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Subject:Re: WinHelp 95 help approach From:"Susan W. Gallagher" <sgallagher -at- EXPERSOFT -dot- COM> Date:Thu, 25 Jan 1996 17:20:19 -0800
At 1:49 PM 1/24/96, Nancy Hayes wrote:
>In article <m0te2Qh-00032rC -at- iquest -dot- net>, Tim Altom <taltom -at- iquest -dot- net> wrote:
>[snip most of Tim's article]
>>Anybody got input on when the minimalist approach should be minimized?
>Anything that is used for training. I had a friend who knew all the
>short cuts (back in the good old days when you programmed using edlin in
>DOS) but he always showed people the "long cuts" because he felt that
>they needed to understand what they were actually doing before the short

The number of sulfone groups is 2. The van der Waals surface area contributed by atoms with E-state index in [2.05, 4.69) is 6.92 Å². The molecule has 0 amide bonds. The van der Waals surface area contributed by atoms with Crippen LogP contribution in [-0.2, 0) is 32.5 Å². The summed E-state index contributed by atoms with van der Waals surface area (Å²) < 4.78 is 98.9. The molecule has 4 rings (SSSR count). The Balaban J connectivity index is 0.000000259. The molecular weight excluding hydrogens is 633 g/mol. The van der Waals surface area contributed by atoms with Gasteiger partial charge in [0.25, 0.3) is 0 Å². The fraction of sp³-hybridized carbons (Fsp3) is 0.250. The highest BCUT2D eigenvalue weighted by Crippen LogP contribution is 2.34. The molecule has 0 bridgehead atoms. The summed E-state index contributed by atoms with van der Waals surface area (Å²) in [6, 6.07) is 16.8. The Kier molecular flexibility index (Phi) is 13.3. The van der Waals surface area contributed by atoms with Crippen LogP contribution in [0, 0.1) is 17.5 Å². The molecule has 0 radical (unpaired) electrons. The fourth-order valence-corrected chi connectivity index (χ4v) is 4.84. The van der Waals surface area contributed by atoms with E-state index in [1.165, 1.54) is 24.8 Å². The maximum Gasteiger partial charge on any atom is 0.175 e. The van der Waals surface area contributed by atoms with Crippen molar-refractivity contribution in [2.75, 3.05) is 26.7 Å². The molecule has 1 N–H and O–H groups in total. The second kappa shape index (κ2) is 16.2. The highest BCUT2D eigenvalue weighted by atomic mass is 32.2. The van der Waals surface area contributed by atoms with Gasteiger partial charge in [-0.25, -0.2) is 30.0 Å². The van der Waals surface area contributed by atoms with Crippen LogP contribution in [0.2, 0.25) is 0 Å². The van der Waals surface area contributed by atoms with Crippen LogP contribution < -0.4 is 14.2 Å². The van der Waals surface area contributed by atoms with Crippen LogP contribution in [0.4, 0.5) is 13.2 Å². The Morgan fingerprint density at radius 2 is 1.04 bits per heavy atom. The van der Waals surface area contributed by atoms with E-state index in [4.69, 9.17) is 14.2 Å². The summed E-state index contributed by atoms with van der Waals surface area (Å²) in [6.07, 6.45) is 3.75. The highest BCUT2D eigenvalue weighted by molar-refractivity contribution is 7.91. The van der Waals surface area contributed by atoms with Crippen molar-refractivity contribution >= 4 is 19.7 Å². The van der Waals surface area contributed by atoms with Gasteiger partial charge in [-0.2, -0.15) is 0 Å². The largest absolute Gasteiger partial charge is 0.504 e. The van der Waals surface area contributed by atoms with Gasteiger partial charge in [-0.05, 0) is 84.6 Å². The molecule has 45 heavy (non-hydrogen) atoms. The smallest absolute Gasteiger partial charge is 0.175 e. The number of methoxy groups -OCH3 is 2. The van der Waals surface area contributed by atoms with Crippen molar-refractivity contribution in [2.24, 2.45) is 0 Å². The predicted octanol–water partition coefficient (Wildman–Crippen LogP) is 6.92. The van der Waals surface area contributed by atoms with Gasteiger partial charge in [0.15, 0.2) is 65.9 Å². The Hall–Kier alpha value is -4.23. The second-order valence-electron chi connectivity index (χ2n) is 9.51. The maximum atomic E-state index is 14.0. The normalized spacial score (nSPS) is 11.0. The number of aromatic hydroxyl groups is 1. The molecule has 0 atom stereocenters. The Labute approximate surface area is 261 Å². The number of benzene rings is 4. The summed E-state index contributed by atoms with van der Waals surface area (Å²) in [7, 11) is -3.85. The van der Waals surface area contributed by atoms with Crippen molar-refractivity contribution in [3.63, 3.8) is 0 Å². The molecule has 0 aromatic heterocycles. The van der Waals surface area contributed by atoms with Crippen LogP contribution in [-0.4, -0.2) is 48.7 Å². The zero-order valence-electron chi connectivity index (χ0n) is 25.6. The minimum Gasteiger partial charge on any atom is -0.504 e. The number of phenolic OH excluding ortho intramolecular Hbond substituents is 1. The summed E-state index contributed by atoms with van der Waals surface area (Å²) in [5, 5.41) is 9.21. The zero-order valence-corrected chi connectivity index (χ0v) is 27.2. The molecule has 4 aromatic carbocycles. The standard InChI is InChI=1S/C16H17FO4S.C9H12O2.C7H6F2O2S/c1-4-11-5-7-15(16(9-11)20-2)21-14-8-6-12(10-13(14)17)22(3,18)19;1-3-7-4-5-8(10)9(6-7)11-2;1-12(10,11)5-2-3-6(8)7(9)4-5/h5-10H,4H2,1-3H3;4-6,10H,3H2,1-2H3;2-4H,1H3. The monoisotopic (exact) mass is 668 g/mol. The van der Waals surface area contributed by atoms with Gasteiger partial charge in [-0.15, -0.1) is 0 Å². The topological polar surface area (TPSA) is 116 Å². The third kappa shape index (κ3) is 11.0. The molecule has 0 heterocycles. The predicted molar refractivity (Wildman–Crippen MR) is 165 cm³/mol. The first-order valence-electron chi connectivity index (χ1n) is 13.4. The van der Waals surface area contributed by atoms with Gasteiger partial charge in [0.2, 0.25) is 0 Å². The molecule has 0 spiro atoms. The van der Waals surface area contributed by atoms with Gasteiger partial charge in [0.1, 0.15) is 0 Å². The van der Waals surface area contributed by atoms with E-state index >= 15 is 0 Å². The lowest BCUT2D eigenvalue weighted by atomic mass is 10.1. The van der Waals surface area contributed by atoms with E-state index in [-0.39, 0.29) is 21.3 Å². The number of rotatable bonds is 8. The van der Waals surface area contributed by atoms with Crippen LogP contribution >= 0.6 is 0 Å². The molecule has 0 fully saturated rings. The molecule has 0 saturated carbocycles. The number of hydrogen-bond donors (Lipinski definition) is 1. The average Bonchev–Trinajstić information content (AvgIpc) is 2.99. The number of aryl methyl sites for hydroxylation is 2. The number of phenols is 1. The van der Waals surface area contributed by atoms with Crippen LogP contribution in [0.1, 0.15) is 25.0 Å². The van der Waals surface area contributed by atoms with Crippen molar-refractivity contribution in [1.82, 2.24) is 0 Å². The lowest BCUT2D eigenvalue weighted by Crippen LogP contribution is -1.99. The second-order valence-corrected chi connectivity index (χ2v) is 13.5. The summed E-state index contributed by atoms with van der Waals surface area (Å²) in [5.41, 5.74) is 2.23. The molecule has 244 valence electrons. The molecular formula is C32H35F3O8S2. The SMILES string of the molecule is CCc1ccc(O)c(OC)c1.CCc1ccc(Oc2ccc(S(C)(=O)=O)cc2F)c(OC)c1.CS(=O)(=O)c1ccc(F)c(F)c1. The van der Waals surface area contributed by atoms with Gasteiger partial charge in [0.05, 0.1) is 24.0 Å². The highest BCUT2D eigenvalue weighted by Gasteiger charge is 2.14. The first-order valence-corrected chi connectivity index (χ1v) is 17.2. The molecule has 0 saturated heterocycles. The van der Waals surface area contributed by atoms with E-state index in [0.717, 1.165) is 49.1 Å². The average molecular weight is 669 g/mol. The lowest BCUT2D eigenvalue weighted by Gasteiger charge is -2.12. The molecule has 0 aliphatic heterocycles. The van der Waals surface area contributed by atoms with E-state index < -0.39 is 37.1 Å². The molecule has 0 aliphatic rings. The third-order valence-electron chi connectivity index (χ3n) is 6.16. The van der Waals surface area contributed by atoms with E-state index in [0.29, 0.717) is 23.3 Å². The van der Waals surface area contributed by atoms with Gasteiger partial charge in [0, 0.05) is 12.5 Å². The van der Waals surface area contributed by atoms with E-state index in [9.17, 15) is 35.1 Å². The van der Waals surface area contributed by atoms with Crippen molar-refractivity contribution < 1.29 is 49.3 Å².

>cut made sense.
Whoa. Waitaminit. Hang on. Holdit. Pweeeeeeeeet!
Minimalism began as an instructional design technique! It has only
been *adapted* to help files and user manuals. And as an instructional
design technique, it works remarkably well. It does, after all,
specify that you...
Get the user involved in performing meaningful tasks immediately.
Present a single approach to performing operations (i.e., the *long*
way) -- let the user discover other approaches (i.e., shortcuts)
So, now, tell me again why this perfectly good instructional
design technique shouldn't be used for training?
sgallagher -at- expersoft -dot- com